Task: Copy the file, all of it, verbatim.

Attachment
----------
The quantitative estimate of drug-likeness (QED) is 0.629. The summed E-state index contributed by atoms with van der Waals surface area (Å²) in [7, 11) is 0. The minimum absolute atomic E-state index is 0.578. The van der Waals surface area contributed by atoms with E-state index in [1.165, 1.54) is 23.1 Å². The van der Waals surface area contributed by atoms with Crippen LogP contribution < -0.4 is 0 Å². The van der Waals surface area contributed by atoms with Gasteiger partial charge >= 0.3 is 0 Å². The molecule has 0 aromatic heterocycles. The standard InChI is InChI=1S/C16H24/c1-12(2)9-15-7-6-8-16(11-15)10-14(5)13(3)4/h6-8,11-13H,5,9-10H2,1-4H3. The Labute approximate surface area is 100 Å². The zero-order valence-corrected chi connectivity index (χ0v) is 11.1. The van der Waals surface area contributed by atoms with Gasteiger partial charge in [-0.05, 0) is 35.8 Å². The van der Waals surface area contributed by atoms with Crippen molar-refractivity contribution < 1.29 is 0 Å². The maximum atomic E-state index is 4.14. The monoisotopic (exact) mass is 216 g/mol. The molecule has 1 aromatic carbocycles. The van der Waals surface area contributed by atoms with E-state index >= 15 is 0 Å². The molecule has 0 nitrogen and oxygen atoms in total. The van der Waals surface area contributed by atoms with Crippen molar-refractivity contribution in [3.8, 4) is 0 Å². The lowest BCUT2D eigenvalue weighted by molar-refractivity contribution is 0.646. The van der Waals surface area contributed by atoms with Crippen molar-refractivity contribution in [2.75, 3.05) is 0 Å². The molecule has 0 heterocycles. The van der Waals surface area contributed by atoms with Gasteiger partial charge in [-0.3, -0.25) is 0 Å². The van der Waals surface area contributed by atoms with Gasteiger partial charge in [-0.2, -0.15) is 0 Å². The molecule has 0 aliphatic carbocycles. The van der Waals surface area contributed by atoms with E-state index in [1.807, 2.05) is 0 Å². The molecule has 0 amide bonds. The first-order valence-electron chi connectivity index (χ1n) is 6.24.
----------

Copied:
The quantitative estimate of drug-likeness (QED) is 0.629. The summed E-state index contributed by atoms with van der Waals surface area (Å²) in [7, 11) is 0. The minimum absolute atomic E-state index is 0.578. The van der Waals surface area contributed by atoms with E-state index in [1.165, 1.54) is 23.1 Å². The van der Waals surface area contributed by atoms with Crippen LogP contribution < -0.4 is 0 Å². The van der Waals surface area contributed by atoms with Gasteiger partial charge >= 0.3 is 0 Å². The molecule has 0 aromatic heterocycles. The standard InChI is InChI=1S/C16H24/c1-12(2)9-15-7-6-8-16(11-15)10-14(5)13(3)4/h6-8,11-13H,5,9-10H2,1-4H3. The Labute approximate surface area is 100 Å². The zero-order valence-corrected chi connectivity index (χ0v) is 11.1. The van der Waals surface area contributed by atoms with Gasteiger partial charge in [-0.05, 0) is 35.8 Å². The van der Waals surface area contributed by atoms with Crippen molar-refractivity contribution < 1.29 is 0 Å². The maximum atomic E-state index is 4.14. The monoisotopic (exact) mass is 216 g/mol. The molecule has 1 aromatic carbocycles. The van der Waals surface area contributed by atoms with E-state index >= 15 is 0 Å². The molecule has 0 nitrogen and oxygen atoms in total. The van der Waals surface area contributed by atoms with Crippen molar-refractivity contribution in [3.8, 4) is 0 Å². The lowest BCUT2D eigenvalue weighted by molar-refractivity contribution is 0.646. The van der Waals surface area contributed by atoms with Crippen molar-refractivity contribution in [2.75, 3.05) is 0 Å². The molecule has 0 heterocycles. The van der Waals surface area contributed by atoms with Gasteiger partial charge in [-0.3, -0.25) is 0 Å². The van der Waals surface area contributed by atoms with Gasteiger partial charge in [-0.2, -0.15) is 0 Å². The molecule has 0 aliphatic carbocycles. The van der Waals surface area contributed by atoms with E-state index in [1.807, 2.05) is 0 Å². The molecule has 0 amide bonds. The first-order valence-electron chi connectivity index (χ1n) is 6.24.